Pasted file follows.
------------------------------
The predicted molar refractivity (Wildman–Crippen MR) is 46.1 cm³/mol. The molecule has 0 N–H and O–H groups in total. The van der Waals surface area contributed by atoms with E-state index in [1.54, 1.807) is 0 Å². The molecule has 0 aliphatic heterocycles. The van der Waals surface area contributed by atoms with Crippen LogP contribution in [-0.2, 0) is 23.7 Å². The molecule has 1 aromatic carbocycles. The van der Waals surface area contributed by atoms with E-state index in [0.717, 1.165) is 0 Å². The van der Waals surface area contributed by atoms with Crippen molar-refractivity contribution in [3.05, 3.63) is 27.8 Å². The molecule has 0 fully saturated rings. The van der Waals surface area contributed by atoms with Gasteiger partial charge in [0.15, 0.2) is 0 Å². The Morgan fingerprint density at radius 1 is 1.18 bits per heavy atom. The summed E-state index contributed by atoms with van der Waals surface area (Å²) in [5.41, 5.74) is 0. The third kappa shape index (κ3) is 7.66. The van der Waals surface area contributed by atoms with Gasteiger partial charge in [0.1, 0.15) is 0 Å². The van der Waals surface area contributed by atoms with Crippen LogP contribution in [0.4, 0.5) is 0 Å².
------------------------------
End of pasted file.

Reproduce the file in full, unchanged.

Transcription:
The predicted molar refractivity (Wildman–Crippen MR) is 46.1 cm³/mol. The molecule has 0 N–H and O–H groups in total. The van der Waals surface area contributed by atoms with E-state index in [1.54, 1.807) is 0 Å². The molecule has 0 aliphatic heterocycles. The van der Waals surface area contributed by atoms with Crippen LogP contribution in [-0.2, 0) is 23.7 Å². The molecule has 1 aromatic carbocycles. The van der Waals surface area contributed by atoms with E-state index in [0.717, 1.165) is 0 Å². The van der Waals surface area contributed by atoms with Crippen molar-refractivity contribution in [3.05, 3.63) is 27.8 Å². The molecule has 0 fully saturated rings. The van der Waals surface area contributed by atoms with Gasteiger partial charge in [0.15, 0.2) is 0 Å². The Morgan fingerprint density at radius 1 is 1.18 bits per heavy atom. The summed E-state index contributed by atoms with van der Waals surface area (Å²) in [5.41, 5.74) is 0. The third kappa shape index (κ3) is 7.66. The van der Waals surface area contributed by atoms with Gasteiger partial charge in [0.1, 0.15) is 0 Å². The van der Waals surface area contributed by atoms with Crippen LogP contribution in [0.4, 0.5) is 0 Å².